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It’s almost impossible to tell you what exactly Black Iris is about without spoiling the whole story. The blurb is accurate enough, I guess, but it didn’t prepare me for what I actually got. Because, above all, Black Iris is about revenge. It’s about taking things three steps too far. It’s about a girl who was wronged, so she feels an intense, burning desire to ruin everybody’s life at least twice as much as they ruined hers.

This is clearly a love-it-or-hate-it situation. I requested Black Iris from Netgalley because I saw pages and pages of glowing five star reviews. I should have scrolled a bit further, because then I would have seen the pages and pages of one star reviews. For me, it’s neither a five star experience nor a one star experience. I’m actually just really conflicted about how I feel.

Not that I regret reading this book. Not at all. It was an experience. Probably a good experience. But it’s intense, and it’s not at all happy, and it’s not the kind of book you to read to unwind after a stressful day at work. Laney, Blythe, Armin, Zoeller, Donnie – they’re all still in my head. This is a book that sticks with you.

I think the biggest issue I had with this book was that I didn’t connect with any of the characters. I’m not even sure that I wassupposed to connect with them. Laney comes right out and says that she’s an unreliable narrator. Is she telling the truth? Is she lying? We’ll never know. We don’t know whether we can trust her descriptions of her friends. Of what happened. She tries to justify her behavior, to explain why exactly she feels it’s necessary to ruin the lives of so many people. For me, she never quite succeeded. Let it go, Laney. I know it hurt. I know it was awful. But it’s in the past. And it does no good to dwell on it now. No good to obsess over everything they did to you and said about you. Move on with your life. Don’t let them win.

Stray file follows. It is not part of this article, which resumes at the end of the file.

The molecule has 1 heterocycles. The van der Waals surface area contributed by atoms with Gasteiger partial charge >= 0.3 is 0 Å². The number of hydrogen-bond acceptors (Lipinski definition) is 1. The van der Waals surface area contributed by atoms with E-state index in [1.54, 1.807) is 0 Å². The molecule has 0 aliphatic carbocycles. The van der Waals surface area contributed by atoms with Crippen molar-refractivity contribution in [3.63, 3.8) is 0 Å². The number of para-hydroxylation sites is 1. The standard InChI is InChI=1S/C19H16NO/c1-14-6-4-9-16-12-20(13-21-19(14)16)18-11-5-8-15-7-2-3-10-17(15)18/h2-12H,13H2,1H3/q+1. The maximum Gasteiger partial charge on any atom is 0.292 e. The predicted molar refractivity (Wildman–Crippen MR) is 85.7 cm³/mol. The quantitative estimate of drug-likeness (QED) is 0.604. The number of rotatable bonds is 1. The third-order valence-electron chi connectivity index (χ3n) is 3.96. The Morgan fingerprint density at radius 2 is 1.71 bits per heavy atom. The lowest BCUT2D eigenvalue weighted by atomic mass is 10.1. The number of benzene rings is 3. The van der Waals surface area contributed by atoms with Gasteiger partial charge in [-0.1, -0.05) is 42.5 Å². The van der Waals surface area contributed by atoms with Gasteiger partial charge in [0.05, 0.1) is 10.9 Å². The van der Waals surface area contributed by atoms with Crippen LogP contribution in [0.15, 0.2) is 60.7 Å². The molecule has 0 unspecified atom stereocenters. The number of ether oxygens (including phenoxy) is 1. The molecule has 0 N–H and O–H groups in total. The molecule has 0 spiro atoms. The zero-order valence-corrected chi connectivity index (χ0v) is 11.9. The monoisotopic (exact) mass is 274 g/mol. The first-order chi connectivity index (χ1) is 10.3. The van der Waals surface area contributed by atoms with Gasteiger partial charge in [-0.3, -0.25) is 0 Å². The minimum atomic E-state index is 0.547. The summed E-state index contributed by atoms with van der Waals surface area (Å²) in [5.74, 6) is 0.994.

Something to keep in mind when starting this book is that it has a very non-linear timeline. It jumps all over the place, to the point that I found myself going back to check the dates at the beginning of each chapter so I’d know where we were supposed to be. Everything really comes together in the last 20%, but it’s very disconcerting for most of the book. As much as I disliked the back-and-forth chapters, I don’t think that the story would have worked as well if told linearly.

Above all, though, the writing is beautiful. The pacing is more or less even, and I was putting it down because it was just so intense, not because I was bored or sick of it. It actually gets better and better as it goes – and the last 40% just flew by. But keep in mind that this book is dark, it’s twisted, and nearly every character is supremely unlikable. But somehow it’s good, and somehow you want to keep reading.

Thanks to Netgalley and the publisher for the free copy.

Final rating: ★★★☆☆

Curious about what’s coming up this week at the bibliophagist?  Look no further!

  • Four book reviews: Black Iris, The Girl At Midnight, Luckiest Girl Alive, and The Fade Out, Vol. 1
  • Top Ten Tuesday, featuring ten books that I’m most likely not going to read.
  • Some book covers I’ve been eyeing lately.
  • An excerpt from the beginning of a book I’m reading this week.

If I get my act together, this week will be a little more exciting.  But that’s what I have planned so far!